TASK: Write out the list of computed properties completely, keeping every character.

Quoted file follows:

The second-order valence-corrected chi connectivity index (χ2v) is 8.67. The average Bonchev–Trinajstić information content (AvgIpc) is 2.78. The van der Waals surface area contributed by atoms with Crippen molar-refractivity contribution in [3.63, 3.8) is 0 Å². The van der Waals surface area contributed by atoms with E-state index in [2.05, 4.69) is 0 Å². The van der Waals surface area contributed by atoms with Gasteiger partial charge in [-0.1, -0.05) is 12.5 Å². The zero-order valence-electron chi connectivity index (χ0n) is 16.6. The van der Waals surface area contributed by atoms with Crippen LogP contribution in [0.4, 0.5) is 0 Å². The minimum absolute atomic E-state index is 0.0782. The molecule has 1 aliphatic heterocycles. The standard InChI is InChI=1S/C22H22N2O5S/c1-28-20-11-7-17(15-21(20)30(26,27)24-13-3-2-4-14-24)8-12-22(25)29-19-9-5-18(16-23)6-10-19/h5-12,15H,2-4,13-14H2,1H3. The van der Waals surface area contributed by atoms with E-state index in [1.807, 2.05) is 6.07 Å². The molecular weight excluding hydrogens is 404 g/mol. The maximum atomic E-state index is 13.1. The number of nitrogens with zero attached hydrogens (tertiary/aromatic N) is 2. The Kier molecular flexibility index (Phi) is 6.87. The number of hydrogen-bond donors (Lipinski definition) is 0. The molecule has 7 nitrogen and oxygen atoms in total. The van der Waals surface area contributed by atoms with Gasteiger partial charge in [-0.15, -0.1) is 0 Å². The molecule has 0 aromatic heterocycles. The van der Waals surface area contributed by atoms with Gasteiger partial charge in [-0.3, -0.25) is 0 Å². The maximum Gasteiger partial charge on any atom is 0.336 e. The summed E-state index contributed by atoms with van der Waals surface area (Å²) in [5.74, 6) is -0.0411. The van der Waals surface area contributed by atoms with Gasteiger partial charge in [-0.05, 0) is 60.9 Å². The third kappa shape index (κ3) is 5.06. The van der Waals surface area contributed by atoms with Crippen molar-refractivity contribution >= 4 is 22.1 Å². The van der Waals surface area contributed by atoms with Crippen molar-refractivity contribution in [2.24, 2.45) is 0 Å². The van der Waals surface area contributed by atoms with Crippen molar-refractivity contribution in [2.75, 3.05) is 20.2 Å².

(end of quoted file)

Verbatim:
The second-order valence-corrected chi connectivity index (χ2v) is 8.67. The average Bonchev–Trinajstić information content (AvgIpc) is 2.78. The van der Waals surface area contributed by atoms with Crippen molar-refractivity contribution in [3.63, 3.8) is 0 Å². The van der Waals surface area contributed by atoms with E-state index in [2.05, 4.69) is 0 Å². The van der Waals surface area contributed by atoms with Gasteiger partial charge in [-0.1, -0.05) is 12.5 Å². The zero-order valence-electron chi connectivity index (χ0n) is 16.6. The van der Waals surface area contributed by atoms with Crippen LogP contribution in [0.4, 0.5) is 0 Å². The minimum absolute atomic E-state index is 0.0782. The molecule has 1 aliphatic heterocycles. The standard InChI is InChI=1S/C22H22N2O5S/c1-28-20-11-7-17(15-21(20)30(26,27)24-13-3-2-4-14-24)8-12-22(25)29-19-9-5-18(16-23)6-10-19/h5-12,15H,2-4,13-14H2,1H3. The van der Waals surface area contributed by atoms with E-state index in [1.807, 2.05) is 6.07 Å². The molecular weight excluding hydrogens is 404 g/mol. The maximum atomic E-state index is 13.1. The number of nitrogens with zero attached hydrogens (tertiary/aromatic N) is 2. The Kier molecular flexibility index (Phi) is 6.87. The number of hydrogen-bond donors (Lipinski definition) is 0. The molecule has 7 nitrogen and oxygen atoms in total. The van der Waals surface area contributed by atoms with Gasteiger partial charge in [-0.15, -0.1) is 0 Å². The molecule has 0 aromatic heterocycles. The van der Waals surface area contributed by atoms with Gasteiger partial charge in [-0.3, -0.25) is 0 Å². The maximum Gasteiger partial charge on any atom is 0.336 e. The summed E-state index contributed by atoms with van der Waals surface area (Å²) in [5.74, 6) is -0.0411. The van der Waals surface area contributed by atoms with Gasteiger partial charge in [-0.05, 0) is 60.9 Å². The third kappa shape index (κ3) is 5.06. The van der Waals surface area contributed by atoms with Crippen molar-refractivity contribution >= 4 is 22.1 Å². The van der Waals surface area contributed by atoms with Crippen molar-refractivity contribution in [2.24, 2.45) is 0 Å². The van der Waals surface area contributed by atoms with Crippen molar-refractivity contribution in [2.75, 3.05) is 20.2 Å².